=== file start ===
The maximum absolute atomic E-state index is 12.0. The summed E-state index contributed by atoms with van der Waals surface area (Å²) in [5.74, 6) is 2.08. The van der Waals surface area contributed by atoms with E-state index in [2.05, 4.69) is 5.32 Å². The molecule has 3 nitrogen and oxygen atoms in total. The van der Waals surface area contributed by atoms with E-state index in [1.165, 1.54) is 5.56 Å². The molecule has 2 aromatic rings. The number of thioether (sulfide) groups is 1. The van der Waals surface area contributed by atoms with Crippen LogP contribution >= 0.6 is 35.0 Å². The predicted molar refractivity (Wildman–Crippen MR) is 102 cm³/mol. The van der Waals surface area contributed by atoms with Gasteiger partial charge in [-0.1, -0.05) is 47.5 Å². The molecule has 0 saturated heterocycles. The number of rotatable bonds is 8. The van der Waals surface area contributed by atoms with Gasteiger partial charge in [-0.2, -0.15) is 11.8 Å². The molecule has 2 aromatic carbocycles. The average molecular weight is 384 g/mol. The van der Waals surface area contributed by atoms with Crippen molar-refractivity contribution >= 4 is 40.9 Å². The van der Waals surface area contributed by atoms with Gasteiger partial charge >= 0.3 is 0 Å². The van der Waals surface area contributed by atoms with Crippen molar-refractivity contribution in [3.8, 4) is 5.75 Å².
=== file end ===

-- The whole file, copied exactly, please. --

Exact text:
The maximum absolute atomic E-state index is 12.0. The summed E-state index contributed by atoms with van der Waals surface area (Å²) in [5.74, 6) is 2.08. The van der Waals surface area contributed by atoms with E-state index in [2.05, 4.69) is 5.32 Å². The molecule has 3 nitrogen and oxygen atoms in total. The van der Waals surface area contributed by atoms with E-state index in [1.165, 1.54) is 5.56 Å². The molecule has 2 aromatic rings. The number of thioether (sulfide) groups is 1. The van der Waals surface area contributed by atoms with Crippen LogP contribution >= 0.6 is 35.0 Å². The predicted molar refractivity (Wildman–Crippen MR) is 102 cm³/mol. The van der Waals surface area contributed by atoms with Gasteiger partial charge in [-0.1, -0.05) is 47.5 Å². The molecule has 0 saturated heterocycles. The number of rotatable bonds is 8. The van der Waals surface area contributed by atoms with Gasteiger partial charge in [-0.2, -0.15) is 11.8 Å². The molecule has 2 aromatic carbocycles. The average molecular weight is 384 g/mol. The van der Waals surface area contributed by atoms with Crippen molar-refractivity contribution >= 4 is 40.9 Å². The van der Waals surface area contributed by atoms with Gasteiger partial charge >= 0.3 is 0 Å². The van der Waals surface area contributed by atoms with Crippen molar-refractivity contribution in [3.8, 4) is 5.75 Å².